Bird flu: culling operations on in West Bengal, Assam (Lead)December 23rd, 2008 - 7:26 pm ICT by IANS
Kolkata/Guwahati, Dec 23 (IANS) Over 30,000 poultry have been culled in bird flu-hit Malda district of West Bengal while in Assam culling operations have been affected in some areas due to resistance from locals, officials said Tuesday.In Assam, more than 400,000 poultry have been killed so far in three weeks since the disease broke out.
West Bengal Animal Resources Development (ARD) Minister Anisur Rehman told IANS in Kolkata Tuesday: “Veterinary workers have culled over 30,000 chicken and ducks till Monday night at Narhatta and Satgheria villages in Malda and finished the mopping up operations there Monday night. Our officials inspected the affected areas Tuesday and reported the operations as successful.”
West Bengal has set a target of culling about 25,000 poultry birds in the affected areas of Malda, about 350 km from here.
Veterinary workers, wearing white protective suits, gloves and masks, started the culling Dec 16 after blood samples of dead poultry sent to the High Security Disease Diagnostic Laboratory in Bhopal tested positive for avian flu.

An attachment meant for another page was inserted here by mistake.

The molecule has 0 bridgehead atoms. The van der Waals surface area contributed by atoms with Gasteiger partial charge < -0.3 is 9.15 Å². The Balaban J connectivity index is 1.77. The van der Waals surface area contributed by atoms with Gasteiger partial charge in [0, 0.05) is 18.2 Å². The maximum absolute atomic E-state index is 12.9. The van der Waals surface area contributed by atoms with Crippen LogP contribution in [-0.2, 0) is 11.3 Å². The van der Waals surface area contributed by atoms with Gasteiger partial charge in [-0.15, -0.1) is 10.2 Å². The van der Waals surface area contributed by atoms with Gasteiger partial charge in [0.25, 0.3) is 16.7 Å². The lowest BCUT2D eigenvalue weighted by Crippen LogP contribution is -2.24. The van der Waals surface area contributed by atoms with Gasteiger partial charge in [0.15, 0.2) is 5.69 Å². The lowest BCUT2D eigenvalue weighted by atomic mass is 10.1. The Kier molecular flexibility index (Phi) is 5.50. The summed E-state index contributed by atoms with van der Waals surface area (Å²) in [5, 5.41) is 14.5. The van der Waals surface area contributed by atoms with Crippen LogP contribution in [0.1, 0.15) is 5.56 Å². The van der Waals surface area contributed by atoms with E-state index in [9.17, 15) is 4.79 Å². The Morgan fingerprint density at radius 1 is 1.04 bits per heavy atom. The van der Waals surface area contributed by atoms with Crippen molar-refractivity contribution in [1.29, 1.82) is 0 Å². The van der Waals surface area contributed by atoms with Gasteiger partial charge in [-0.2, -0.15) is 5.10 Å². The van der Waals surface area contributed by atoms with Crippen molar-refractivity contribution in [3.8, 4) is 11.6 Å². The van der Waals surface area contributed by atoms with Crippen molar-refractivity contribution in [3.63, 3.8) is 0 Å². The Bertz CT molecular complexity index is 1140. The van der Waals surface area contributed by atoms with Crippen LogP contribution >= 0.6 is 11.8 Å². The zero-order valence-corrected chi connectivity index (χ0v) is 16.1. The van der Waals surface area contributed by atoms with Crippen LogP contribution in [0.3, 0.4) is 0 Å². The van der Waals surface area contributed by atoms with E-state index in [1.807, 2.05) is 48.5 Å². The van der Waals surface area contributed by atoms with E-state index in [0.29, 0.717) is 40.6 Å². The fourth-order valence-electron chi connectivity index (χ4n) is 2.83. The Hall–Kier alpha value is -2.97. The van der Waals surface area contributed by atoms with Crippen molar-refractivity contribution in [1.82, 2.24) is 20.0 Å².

Culling operations continued till Sunday night. The ARD started simultaneous mopping up operations Sunday that continued till Monday night.
Assam Veterinary Commissioner S. Mewra said in Guwahati: “Culling operations are near complete in four of the seven bird flu hit districts, although in the three districts of Chirang, Barpeta, and Bongaigaon, we have not been able to finish the operations due to lack of cooperation from the locals.”
Seven Assam districts were hit by bird flu, killing hundreds of chicken and ducks about three weeks ago.
“We have culled more than 420,000 birds. There have been no reports of fresh deaths or bird flu virus in new areas since last week,” Mewra said.
But lack of cooperation from locals in the three districts was posing a serious health risk, he pointed out. “Bird flu virus could spread to the adjoining areas if locals in the three districts do not cooperate with the culling operations. There are risks of the virus spreading to humans if people resist culling.”
Meanwhile, expert central health teams are continuing door-to-door checks to ensure that the virus does not spread to humans. “So far there are no reports of the virus spreading to humans,” central health ministry official Parthajyoti Gogoi said.
The state government has so far disbursed Rs.10 million as compensation to villagers for the poultry culled.